It's the Thai Water Splashing Festival in a few days (April 13 to 15), and the festivities have already started. Shanghai restaurant and bar Flair has specially flown in chefs and ingredients from Thailand for the occasion.
Flair's resident chef Tang Wan Thim, who ran a restaurant in Dubai for more than two years, summarizes the secret of Thai cuisine in one sentence: "Shuffle the seasonings and that makes perfect Thai flavors - sweet, salty, sour and spicy."
Thailand, like Italy, is a country of many regional cuisines. Some areas feature cloves, cinnamon and other spices we associate with India, there are areas where an abundance of chilies makes the food fiercely hot and still others that rely heavily on fresh green peppercorns. The country's geography ensures that spice is the essence of the cuisine.
"Chilies usually provide the heat. Palm sugar and coconut milk offer the sweetness, salt in the form of fish sauce, lime and tamarind make up the sour, and herbs are used to freshen dishes," says Thim, who sounds as if he's conducting an orchestra when cooking Thai food.
Curry is the chameleon on the table. It not only comes in assorted colors - yellow (with turmeric), red (with chilies) and green (even hotter with green chilies) - but can magically transform an ordinary dish into something aromatic and exotic.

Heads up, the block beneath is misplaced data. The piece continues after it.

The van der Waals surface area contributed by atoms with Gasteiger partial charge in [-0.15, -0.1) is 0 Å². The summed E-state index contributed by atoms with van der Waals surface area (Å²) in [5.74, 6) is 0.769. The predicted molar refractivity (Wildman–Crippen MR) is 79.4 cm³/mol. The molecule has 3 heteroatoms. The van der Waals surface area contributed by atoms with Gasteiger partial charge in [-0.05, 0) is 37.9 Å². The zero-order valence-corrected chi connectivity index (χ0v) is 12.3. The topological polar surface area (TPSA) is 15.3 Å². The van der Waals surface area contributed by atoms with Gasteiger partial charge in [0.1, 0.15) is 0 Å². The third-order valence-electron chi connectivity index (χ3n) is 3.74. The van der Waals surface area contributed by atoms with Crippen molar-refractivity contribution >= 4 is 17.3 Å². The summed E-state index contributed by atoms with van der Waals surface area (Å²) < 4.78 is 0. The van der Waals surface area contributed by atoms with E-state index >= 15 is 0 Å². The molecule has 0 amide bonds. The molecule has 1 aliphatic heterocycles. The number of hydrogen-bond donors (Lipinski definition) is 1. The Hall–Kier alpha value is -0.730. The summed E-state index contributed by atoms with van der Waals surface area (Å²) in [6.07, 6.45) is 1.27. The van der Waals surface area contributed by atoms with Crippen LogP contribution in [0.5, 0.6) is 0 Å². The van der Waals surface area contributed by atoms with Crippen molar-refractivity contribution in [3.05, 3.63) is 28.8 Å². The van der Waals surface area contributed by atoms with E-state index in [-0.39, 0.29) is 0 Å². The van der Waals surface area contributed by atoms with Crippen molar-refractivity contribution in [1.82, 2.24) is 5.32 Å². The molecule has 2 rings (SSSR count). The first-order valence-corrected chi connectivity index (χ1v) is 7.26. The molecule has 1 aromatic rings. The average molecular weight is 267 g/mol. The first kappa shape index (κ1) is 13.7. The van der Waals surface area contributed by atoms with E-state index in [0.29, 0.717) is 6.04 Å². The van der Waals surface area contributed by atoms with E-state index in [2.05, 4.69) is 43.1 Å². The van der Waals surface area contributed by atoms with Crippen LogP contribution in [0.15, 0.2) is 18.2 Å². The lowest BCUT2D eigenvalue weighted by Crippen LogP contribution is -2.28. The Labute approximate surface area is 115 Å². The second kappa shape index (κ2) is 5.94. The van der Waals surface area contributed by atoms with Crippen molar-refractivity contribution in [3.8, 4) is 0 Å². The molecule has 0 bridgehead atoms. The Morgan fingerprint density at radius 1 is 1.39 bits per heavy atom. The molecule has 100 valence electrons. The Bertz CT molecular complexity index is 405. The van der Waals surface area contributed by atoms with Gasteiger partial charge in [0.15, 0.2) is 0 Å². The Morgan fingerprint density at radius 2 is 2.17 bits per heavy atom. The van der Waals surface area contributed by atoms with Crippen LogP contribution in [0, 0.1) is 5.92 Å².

"Thai (curry) dishes are not like the usual curries," says the chef. "Although they may contain some curry powder, they are more often based on a combination of herbs and aromatic vegetables, rather than on dried spices.
"A typical Thai curry usually features a mixture of garlic, shallots, chilies, lime leaf, sugar and galangal, and is made with fresh ingredients. Indian curries use dry powders made up of ground spice blends, which better emphasize their earthy intensity."
The first spoonful of Flair's roast-duck red curry tells you the difference. It fills the room with an infectious aroma, and the slices of tender roasted duck meat in a red curry and coconut sauce leaves you no choice but to clean the plate.
Apart from the regular attractions such as prawn cake, golden bag and beef satay, there are signature Thai soups including tom kha black chicken (a refreshing soup of black chicken and organic galangal, served in a fresh young coconut) and tom seb salmon (a traditional North-eastern style spicy soup with salmon, fresh herbs, chili and tamarind leaves). These are all secret recipes from the Blue Elephant, a renowned Thai restaurant that has 12 branches across Europe and the Middle East.
As for the drink to go with Thai food, Singha beer is a perfect choice. The pilsner-style beer, found everywhere in Thailand but rare in Shanghai, will be available at Flair during the promotion.